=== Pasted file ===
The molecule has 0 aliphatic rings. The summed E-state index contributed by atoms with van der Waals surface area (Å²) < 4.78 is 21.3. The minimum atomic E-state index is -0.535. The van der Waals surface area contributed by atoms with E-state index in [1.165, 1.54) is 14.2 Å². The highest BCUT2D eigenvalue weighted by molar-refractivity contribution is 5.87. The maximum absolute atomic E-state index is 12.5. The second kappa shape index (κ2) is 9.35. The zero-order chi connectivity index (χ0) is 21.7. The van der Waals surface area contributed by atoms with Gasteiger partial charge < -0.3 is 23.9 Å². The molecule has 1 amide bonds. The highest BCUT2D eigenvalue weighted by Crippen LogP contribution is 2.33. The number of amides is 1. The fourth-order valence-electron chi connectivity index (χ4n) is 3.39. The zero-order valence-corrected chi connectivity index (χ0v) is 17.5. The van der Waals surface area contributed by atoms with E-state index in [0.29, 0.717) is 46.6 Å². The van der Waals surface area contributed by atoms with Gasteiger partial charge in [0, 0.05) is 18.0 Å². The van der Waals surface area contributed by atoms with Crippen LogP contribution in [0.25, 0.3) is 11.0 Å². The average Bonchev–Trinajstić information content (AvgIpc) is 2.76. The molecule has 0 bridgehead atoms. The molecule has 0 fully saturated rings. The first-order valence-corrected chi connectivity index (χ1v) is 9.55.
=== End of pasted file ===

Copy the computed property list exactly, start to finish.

The molecule has 0 aliphatic rings. The summed E-state index contributed by atoms with van der Waals surface area (Å²) < 4.78 is 21.3. The minimum atomic E-state index is -0.535. The van der Waals surface area contributed by atoms with E-state index in [1.165, 1.54) is 14.2 Å². The highest BCUT2D eigenvalue weighted by molar-refractivity contribution is 5.87. The maximum absolute atomic E-state index is 12.5. The second kappa shape index (κ2) is 9.35. The zero-order chi connectivity index (χ0) is 21.7. The van der Waals surface area contributed by atoms with Gasteiger partial charge < -0.3 is 23.9 Å². The molecule has 1 amide bonds. The highest BCUT2D eigenvalue weighted by Crippen LogP contribution is 2.33. The number of amides is 1. The fourth-order valence-electron chi connectivity index (χ4n) is 3.39. The zero-order valence-corrected chi connectivity index (χ0v) is 17.5. The van der Waals surface area contributed by atoms with E-state index in [0.29, 0.717) is 46.6 Å². The van der Waals surface area contributed by atoms with Gasteiger partial charge in [0, 0.05) is 18.0 Å². The van der Waals surface area contributed by atoms with Crippen LogP contribution in [0.25, 0.3) is 11.0 Å². The average Bonchev–Trinajstić information content (AvgIpc) is 2.76. The molecule has 0 bridgehead atoms. The molecule has 0 fully saturated rings. The first-order valence-corrected chi connectivity index (χ1v) is 9.55.